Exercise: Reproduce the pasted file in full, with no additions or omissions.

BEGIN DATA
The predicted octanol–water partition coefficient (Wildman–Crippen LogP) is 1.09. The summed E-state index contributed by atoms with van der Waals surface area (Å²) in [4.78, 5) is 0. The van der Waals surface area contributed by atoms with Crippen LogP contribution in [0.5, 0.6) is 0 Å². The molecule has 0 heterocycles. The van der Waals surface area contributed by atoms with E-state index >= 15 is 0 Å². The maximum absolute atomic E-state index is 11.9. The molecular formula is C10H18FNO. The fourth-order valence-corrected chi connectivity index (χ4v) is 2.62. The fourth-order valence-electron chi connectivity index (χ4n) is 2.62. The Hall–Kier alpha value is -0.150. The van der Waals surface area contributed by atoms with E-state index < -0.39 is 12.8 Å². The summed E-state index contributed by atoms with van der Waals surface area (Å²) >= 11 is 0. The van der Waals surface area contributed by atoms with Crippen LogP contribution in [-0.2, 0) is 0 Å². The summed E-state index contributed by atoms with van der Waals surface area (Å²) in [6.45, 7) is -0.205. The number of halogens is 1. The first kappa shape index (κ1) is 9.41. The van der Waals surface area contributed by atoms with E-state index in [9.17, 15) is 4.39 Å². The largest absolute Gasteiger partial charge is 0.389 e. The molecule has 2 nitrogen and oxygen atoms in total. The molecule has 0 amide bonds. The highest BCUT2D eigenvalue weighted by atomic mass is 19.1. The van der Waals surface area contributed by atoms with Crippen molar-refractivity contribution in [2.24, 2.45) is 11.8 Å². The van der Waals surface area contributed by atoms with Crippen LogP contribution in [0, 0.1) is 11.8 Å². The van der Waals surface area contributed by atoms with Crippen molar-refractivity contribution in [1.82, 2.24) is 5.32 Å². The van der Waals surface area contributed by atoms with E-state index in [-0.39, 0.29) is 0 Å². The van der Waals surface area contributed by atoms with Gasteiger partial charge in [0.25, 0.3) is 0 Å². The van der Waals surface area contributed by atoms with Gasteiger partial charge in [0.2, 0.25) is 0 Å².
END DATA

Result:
The predicted octanol–water partition coefficient (Wildman–Crippen LogP) is 1.09. The summed E-state index contributed by atoms with van der Waals surface area (Å²) in [4.78, 5) is 0. The van der Waals surface area contributed by atoms with Crippen LogP contribution in [0.5, 0.6) is 0 Å². The molecule has 0 heterocycles. The van der Waals surface area contributed by atoms with E-state index >= 15 is 0 Å². The maximum absolute atomic E-state index is 11.9. The molecular formula is C10H18FNO. The fourth-order valence-corrected chi connectivity index (χ4v) is 2.62. The fourth-order valence-electron chi connectivity index (χ4n) is 2.62. The Hall–Kier alpha value is -0.150. The van der Waals surface area contributed by atoms with E-state index < -0.39 is 12.8 Å². The summed E-state index contributed by atoms with van der Waals surface area (Å²) >= 11 is 0. The van der Waals surface area contributed by atoms with Crippen LogP contribution in [-0.2, 0) is 0 Å². The summed E-state index contributed by atoms with van der Waals surface area (Å²) in [6.45, 7) is -0.205. The number of halogens is 1. The first kappa shape index (κ1) is 9.41. The van der Waals surface area contributed by atoms with E-state index in [9.17, 15) is 4.39 Å². The largest absolute Gasteiger partial charge is 0.389 e. The molecule has 2 nitrogen and oxygen atoms in total. The molecule has 0 amide bonds. The highest BCUT2D eigenvalue weighted by atomic mass is 19.1. The van der Waals surface area contributed by atoms with Crippen molar-refractivity contribution in [2.24, 2.45) is 11.8 Å². The van der Waals surface area contributed by atoms with Crippen LogP contribution in [0, 0.1) is 11.8 Å². The van der Waals surface area contributed by atoms with Crippen molar-refractivity contribution in [1.82, 2.24) is 5.32 Å². The van der Waals surface area contributed by atoms with E-state index in [-0.39, 0.29) is 0 Å². The van der Waals surface area contributed by atoms with Gasteiger partial charge in [0.25, 0.3) is 0 Å². The van der Waals surface area contributed by atoms with Gasteiger partial charge in [0.2, 0.25) is 0 Å².